Recently I facilitated a workshop with a group of preschool educators. I chose the Ladder of Accountability metaphor to help guide our discussion about peer coaching and team-building.

We started with an activity in which the participants completed a simple task together. Although on the surface the exercise seemed easy to accomplish, it was actually deceptively difficult. They attempted to do the task several times together, only to discover that the result was exactly the opposite from what they expected.

The group was permitted to talk to each other to solve the challenge. It’s amazing how differently people respond! Those who have not completely bought in to the experience will often make excuses, blame and complain, or just wait for someone else to figure it out. And those who are allies in the experience tend to own the situation. They seek solutions…they find constructive ways to make it happen.

So what do you do with the information you discover about people on the Ladder of Accountability? Knowing where your learners stand on the ladder will greatly inform the approach you take to build a meaningful curriculum or modify one to better suit the audience, no matter what type of learning experience you’re creating.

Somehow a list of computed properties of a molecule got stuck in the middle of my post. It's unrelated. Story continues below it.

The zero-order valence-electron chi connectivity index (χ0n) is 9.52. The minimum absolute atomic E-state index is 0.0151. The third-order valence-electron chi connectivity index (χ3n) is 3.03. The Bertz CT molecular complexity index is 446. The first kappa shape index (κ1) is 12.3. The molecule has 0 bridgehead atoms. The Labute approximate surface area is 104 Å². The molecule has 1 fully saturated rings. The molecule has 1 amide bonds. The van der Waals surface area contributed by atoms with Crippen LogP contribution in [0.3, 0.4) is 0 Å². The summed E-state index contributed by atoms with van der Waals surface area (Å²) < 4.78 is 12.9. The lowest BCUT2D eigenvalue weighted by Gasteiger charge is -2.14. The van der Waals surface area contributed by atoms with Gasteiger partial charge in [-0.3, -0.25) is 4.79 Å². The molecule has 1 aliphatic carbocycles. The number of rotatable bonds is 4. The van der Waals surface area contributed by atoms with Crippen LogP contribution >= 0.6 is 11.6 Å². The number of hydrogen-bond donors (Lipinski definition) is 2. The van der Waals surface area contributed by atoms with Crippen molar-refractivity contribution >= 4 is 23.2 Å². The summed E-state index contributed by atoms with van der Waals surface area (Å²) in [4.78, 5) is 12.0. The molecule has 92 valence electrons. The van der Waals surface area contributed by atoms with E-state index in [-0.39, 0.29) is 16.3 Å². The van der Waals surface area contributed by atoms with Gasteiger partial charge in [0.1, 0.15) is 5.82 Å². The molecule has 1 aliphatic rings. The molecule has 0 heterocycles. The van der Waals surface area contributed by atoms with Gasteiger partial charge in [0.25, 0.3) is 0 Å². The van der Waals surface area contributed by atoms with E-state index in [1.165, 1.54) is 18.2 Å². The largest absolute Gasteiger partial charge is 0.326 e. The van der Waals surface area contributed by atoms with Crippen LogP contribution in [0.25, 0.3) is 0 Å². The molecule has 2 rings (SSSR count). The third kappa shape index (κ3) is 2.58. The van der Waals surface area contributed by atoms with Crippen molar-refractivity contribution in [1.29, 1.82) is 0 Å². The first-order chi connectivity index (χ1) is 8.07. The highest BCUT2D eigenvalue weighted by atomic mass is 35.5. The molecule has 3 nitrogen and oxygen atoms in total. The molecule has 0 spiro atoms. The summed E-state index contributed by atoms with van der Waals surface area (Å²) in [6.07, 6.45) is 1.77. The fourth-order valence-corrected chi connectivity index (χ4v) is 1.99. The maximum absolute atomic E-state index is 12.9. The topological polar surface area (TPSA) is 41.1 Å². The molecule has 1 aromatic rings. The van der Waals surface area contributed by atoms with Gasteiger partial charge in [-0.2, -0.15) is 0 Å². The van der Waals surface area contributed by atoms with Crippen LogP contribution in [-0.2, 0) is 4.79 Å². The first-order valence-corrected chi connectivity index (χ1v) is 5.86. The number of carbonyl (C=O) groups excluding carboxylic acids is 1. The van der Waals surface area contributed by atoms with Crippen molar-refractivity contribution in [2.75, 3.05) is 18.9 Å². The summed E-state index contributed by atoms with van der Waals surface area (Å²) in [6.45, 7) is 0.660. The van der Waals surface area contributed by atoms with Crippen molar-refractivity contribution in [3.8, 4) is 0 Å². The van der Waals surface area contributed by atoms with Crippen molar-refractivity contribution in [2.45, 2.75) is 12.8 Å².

Posing a challenging activity is a great way to find out how accountable your learners are. It’s about awareness of where people are coming from. Obviously the ladder is there to be climbed. If you find yourself hanging around on a lower rung with others who make excuses or wait and hope for a solution to materialize, think about stepping up to a higher level to make more of a team effort.

I introduced a three-part process for giving peer feedback: Describe the situation, the behavior and the outcome. I was so impressed when one of the clients demonstrated her new coaching skill when she flew a paper airplane toward me. Inside it simply read “Great job Jillian.” She then used the Situation, Behavior, Outcome model to tell me specifically what she liked about the training, and how she would be applying it in her job.